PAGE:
Wednesday, October 14, 2020

IT’S just over a week since the county football finals but the Kildare Nationalist Sports team, led by Richard Commins, has been busy selecting the Championship Teams of the Year.

Here’s the Senior Team. What are your thoughts?

By Richard Commins

It’s a thankless task but someone had to do it, and while the rest of the team at Kildare Nationalist Sport were very happy to contribute their opinions, the buck stopped with me it seems when it came to the tough calls. In a sign of the changing fortunes in club football only four of last year’s selection have made it into the XV this year.

James Eaton (Athy) on the Championship

Team of the Year           Photo: Sean Brilly

Naturally Athy dominate but six clubs are represented compared to three last year, which is a sign I believe of a better overall championship.


Always one of the most reliable shot-stoppers in the county, the former Kildare panellist was in top form throughout Celbridge’s run to the semi-final. While the likes of James Roycroft (Athy) and James Robinson (Round Towers) came into the reckoning, McNamara’s accurate long-range place-kicking set him apart. He scored 0-7 in all in the championship and his five points, all from distances in and around the 45-metre line, against Towers must have created a new record for a ‘keeper in the championship.


While his brother Mark has had more of the accolades in recent years, and another clubmate, the ageless Liam Callaghan was a strong contender, Sean has been steadily cementing his place in the Moorefield backline. He matured considerably this year and in the absence of Sean Healy and James Murray became more influential out the field as the campaign went on, as well. After a frustrating opening quarter of the final it was Dempsey who strode forward to get Moorefield on the scoreboard.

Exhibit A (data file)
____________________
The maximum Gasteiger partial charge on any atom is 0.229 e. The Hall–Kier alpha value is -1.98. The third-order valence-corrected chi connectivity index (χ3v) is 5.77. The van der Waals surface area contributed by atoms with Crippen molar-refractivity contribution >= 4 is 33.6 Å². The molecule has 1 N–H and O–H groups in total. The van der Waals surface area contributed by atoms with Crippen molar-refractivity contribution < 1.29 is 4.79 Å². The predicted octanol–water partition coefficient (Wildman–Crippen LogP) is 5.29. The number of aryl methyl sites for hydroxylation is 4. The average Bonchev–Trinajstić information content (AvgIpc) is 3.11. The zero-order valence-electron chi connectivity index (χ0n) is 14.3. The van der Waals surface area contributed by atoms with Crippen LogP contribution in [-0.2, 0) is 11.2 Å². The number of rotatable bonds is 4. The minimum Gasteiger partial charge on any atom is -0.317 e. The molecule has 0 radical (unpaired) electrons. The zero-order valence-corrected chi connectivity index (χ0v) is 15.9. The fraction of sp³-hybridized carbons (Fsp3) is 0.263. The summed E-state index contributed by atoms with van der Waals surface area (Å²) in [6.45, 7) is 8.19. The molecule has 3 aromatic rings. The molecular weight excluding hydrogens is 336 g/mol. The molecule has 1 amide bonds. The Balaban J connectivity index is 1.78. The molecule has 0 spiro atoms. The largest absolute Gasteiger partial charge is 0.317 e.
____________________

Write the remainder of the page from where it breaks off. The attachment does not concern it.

A difficult call here. County full-back Mick O’Grady spent the campaign in midfield and was outstanding there. Moorefield’s Liam Healy was a contender, but we have plumped for the 26-year-old Athy man, who was solid as a rock throughout their campaign and particularly influential in the final. Athy only conceded two goals in the championship and Ronan was a key component in that defensive solidity.


When Vinnie Walsh referred to the form of two or three younger players who had been developing into quality first teamers over the last year, Lawler is certainly one of the ones he was referring to. At just 23 years of age, the sales representative with Tegral has made the transition from junior football with Rheban to senior with Athy with aplomb and his tight marking and driving forward runs were a key feature in his side’s first title in nine years. Has a big career ahead and may come into the reckoning for Kildare in the coming year.


Very much in the same category as his clubmate Lawler, the 22-year-old Maher was a breath of fresh air and added pace and energy to the Athy half-back line as well as weighing in with four points, two in an impressive performance against Clane in their thrilling second game. Quieter in the final than heretofore but deserves his place based on the full campaign.



If Carlsberg did county finals. What a way to bring down the curtain on a stellar career if he is true to his announcement after last week’s final. Along with a number of Athy’s elder statesmen the 36-year-old former All Star looked fitter than the last year or two and his calm assuredness over the course of their six matches must have been a huge help to the younger players around him in defence. And then there was that catch!


There could be some debates as to which shirt he should fill but few would leave him out of their XV surely? If there is a more consistent performer in Kildare, I have not seen him, and he has had his just reward with the captaincy of club and county. Chipped in with four points but it was his aggression and leadership around the middle third that continued to mark him out and you really would wonder why he spent so long corralled into a corner or full-back position with the county. Occupies the same jersey as in last year’s selection.